Fishermen who plan to peacefully disrupt Russia’s military exercises off the coast of Ireland have been warned by the country’s deputy premier not to put themselves at risk.
Patrick Murphy, chief executive of the Irish South and West Fish Producers Organisation, said some of its members plan to hold a protest against the military exercises next month.
He said the Russian Embassy has been in contact concerning the planned protest claiming ‘that it would be reckless for us to send boats out to intervene with their exercise’.
Russian naval vessels are planning to conduct a live-fire exercise early next month 150 miles off the coast of Ireland
Irish Minister for Foreign Affairs, Simon Coveney, pictured right, said the naval exercise was ‘not welcome’ within the Irish exclusive economic zone
The Russian exercise is taking place in international waters but is inside the Irish exclusive economic zone
The live-fire exercise is taking place within Ireland’s Exclusive Economic Zone
Mr Murphy said three boats would be involved in the protest and will continue to fish their traditional waters.
However, the fishing vessels could be at additional risk by the presence of submarines – both Russian and NATO – who will likely be following the naval flotilla.
The artillery drills at the start of February will take place 150 miles from the coast in international waters but within Irish-controlled airspace and the country’s exclusive economic zone (EEZ).
Mr Murphy said the area is ‘very important’ for fishing and they want to protect biodiversity.
On Monday, the Russian ambassador to Ireland said plans to hold navy military exercises off the coast of Ireland are a ‘non-story’.
Yury Filatov downplayed the significance of the exercises, after concerns were raised by the Irish Government.
Ireland’s foreign affairs minister Simon Coveney said they were ‘not welcome’.
When asked about the fishermen’s plans, Tanaiste Leo Varadkar said on Tuesday: ‘I haven’t had the chance to speak to any of the fishermen operating in that area.
Three vessels from Castletownbere in West Cork will be participating in the protest against the naval exercise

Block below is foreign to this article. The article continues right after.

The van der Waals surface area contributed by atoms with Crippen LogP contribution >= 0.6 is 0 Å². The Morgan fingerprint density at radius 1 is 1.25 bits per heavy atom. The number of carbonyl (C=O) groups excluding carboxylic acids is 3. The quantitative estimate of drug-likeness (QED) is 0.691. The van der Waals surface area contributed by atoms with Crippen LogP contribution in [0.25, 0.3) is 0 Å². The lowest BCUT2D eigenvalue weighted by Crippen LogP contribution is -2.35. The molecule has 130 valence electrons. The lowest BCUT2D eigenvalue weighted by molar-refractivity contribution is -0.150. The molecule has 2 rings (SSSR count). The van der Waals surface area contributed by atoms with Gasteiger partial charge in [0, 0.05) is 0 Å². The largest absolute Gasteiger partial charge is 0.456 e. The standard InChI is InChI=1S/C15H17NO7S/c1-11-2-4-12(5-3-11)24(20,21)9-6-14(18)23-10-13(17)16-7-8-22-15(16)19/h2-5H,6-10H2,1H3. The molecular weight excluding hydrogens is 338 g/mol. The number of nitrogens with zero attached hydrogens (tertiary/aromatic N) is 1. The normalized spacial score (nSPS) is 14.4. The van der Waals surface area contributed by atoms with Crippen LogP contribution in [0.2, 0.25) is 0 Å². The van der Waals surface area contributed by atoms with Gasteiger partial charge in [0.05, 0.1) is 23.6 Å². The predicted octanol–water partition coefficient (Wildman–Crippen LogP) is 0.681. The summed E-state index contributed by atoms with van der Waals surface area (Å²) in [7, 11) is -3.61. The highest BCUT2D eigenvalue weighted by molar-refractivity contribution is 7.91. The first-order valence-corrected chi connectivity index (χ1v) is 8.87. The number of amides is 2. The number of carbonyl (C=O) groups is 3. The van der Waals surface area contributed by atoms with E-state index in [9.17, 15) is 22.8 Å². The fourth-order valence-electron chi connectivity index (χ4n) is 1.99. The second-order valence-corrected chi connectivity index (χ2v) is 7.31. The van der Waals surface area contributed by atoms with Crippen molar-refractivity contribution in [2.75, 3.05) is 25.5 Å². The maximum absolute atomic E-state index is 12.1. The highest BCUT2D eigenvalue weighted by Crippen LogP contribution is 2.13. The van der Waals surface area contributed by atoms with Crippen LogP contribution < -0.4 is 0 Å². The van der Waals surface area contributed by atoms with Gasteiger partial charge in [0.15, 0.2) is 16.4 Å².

‘I suppose I would just say to them that these are military vessels. Whatever they choose to do in terms of any protests, just make sure that they don’t put themselves at risk.’
Mr Varadkar said that the military exercises are happening outside Ireland’s territorial waters, leaving Ireland with no power to prevent them from happening.
‘But we have made it very clear that these exercises are not welcome, particularly in the current context, when tensions are rising in relation to Ukraine,’ Mr Varadkar added.
‘That’s being communicated to them very strongly. There are no plans to send Irish troops to Ukraine, that hasn’t been discussed.’
Mr Varadkar said the Cabinet received a comprehensive briefing from Mr Coveney over fears that Russia will invade Ukraine.
‘It is very serious, there is a real fear that we could see a land war on the continent of Europe,’ the Fine Gael leader added.
‘We haven’t seen that for a very long time.
‘Aside from the humanitarian impact, it could have an impact on us economically as well.
‘We got a comprehensive briefing on that today. We’re co-ordinating our response, of course, with our European partners and our UN partners.
‘The Russian exercises off the coast of Cork and Kerry, while not illegal, are not welcome.
‘We don’t believe that they’re connected to the events in Russia and Ukraine, but we certainly would prefer that they were not happening.’
In compliance with legal requirements, Russia informed Ireland’s aviation authorities of the planned activities in advance.
The Irish Aviation Authority (IAA) said there would be no impact on the safety of civil aircraft operations.
The Russian Embassy in Dublin warned the trawlermen against fishing their traditional grounds during the exercise.
A embassy spokesperson told RTE: ‘We have seen the statement by the Irish South and West Fish Producers Organisation that some of their members are planning to “peacefully disrupt” Russia’s naval exercise in the waters of the Atlantic next month. While we understand the concerns of fishermen about the integrity of marine resources there are neither grounds nor scientific data to believe that these exercises would influence the biodiversity of the ocean.
‘At the same time we would think that any attempts to interfere with military exercises would be reckless and irresponsible act which could put in harms way both sailors and fishermen. All that has been explained to the Irish South and West Fish Producers Organisation.’